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The Dancers Dancing

By Eilis Ni Dhuibhne
Published by Blackstaff

The new novel from Eilis Ni Dhuibhne, which follows 1997’s excellent collection of short stories, The Inland Ice, concerns a group of girls from Dublin and Derry who go to the Donegal Gaeltacht in the summer of 1972. Their parents have sent them there, ostensibly to learn Irish, but also to ‘knock the corners off them’, and because it will give them an educational advantage over children whose parents have not bothered to send them. Also, presumably, it gives the parents a rest during the long school holidays.
Ni Dhuibhne once again displays her great gift for observing social nuances, and commenting obliquely but sardonically on the power structures which underwrite them. She also has a wonderful empathy for the manifold confusions and insecurities of early adolescence. Most of these perceptions are filtered through the mind of the central character, Orla, whose working class origins in a middle class milieu have sensitised her to the contradictions and injustices imposed through difference and division, such as those between adults and children, boys and girls, urban and rural, North and South, Irish and English. It is only in the final chapter, which looks back from the present day, that Orla writes in the first person, but it is still her point of view which informs most of the narrative.




Orla, thirteen and two months, is overweight, and in awe of her friend Aisling, twelve and a half, who has more presentable parents, whose clothes are better, who has more savoir-faire. The other students in the house they are staying in are Jacqueline and Pauline, two Derry girls. This is a world of petty jealousies, casual hypocrisies and fumbling romances. The girls’ time is divided between Irish classes, ceilis and midnight feasts. The playful chapter titles include ‘What does your father do?’ and ‘The girls discuss the North of Ireland question’. The former contains the passage: ‘...somehow occupation is the defining feature as far as fathers are concerned. Nobody asks, ‘Is your father nice?’ (yes), What age is he? (don’t know), What colour are his eyes? (blue), Can he sing? (yes, and play the mouth organ), Can he tell jokes? (not really). Occasionally someone will ask, ‘Where does the come from?’ meaning what county in Ireland. The one question everyone asks is, What does your father do? What your father does is what defines your father, as far as other people are concerned. More significant, it is what defines you, if you happen to be a child. So it seems to Orla. Her father is a bricklayer. That is what he is. But Orla says, ‘He is a building contractor.’ ’ The latter subtly demonstrates how, for the young southern Irish, even in 1972, the north, with its problems, is an almost incomprehensible other country. But, most of all, this is a world where, in contrast to our more child-centred times, ‘Orla has no right to be a child. Nobody has or ever had; this is the thinking. Children are there to carry out adults’ orders, first and foremost. Their feelings, and adults do not believe they have any, simply don’t matter.’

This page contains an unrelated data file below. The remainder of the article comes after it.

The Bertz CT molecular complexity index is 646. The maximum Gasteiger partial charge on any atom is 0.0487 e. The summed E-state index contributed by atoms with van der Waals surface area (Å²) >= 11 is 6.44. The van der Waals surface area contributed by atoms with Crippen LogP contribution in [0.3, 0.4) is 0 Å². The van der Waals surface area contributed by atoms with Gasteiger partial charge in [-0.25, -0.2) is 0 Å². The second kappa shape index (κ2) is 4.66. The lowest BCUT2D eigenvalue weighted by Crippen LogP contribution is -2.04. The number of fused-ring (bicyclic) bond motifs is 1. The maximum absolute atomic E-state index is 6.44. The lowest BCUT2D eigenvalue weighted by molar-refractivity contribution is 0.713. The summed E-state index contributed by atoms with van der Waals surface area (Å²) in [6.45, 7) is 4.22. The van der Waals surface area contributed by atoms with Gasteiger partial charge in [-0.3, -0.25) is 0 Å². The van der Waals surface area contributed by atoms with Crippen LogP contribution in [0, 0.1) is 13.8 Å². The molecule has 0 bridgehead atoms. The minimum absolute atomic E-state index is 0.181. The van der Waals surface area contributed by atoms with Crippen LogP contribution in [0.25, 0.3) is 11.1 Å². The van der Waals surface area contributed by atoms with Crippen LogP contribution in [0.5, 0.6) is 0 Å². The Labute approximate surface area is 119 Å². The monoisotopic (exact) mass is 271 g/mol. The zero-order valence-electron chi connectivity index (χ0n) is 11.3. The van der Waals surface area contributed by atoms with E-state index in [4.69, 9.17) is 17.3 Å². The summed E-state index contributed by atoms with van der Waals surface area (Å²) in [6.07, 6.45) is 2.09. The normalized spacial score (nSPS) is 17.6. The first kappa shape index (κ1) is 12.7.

The local detail is enviable in its exactitude: for the southern girls, Northern Ireland means Mars bars and Marathons; showbands and singers like Big Tom and The Mainliners and Roly Daniels appear at country dances.
Ni Dhuibhne’s background in writing for children is evident, and given its subject matter and style, this book is equally accessible and of interest to adults and adolescents. The cover reprints a quotation of profuse approbation from this very magazine, culled from a review of Ni Dhuibhne’s previous volume, although the critic’s name (for it is I) has unaccountably gone missing. However, here’s another recommendation that can be extracted as a blurb: when is the world going to discover Eilis Ni Dhuibhne?

First published in Books Ireland













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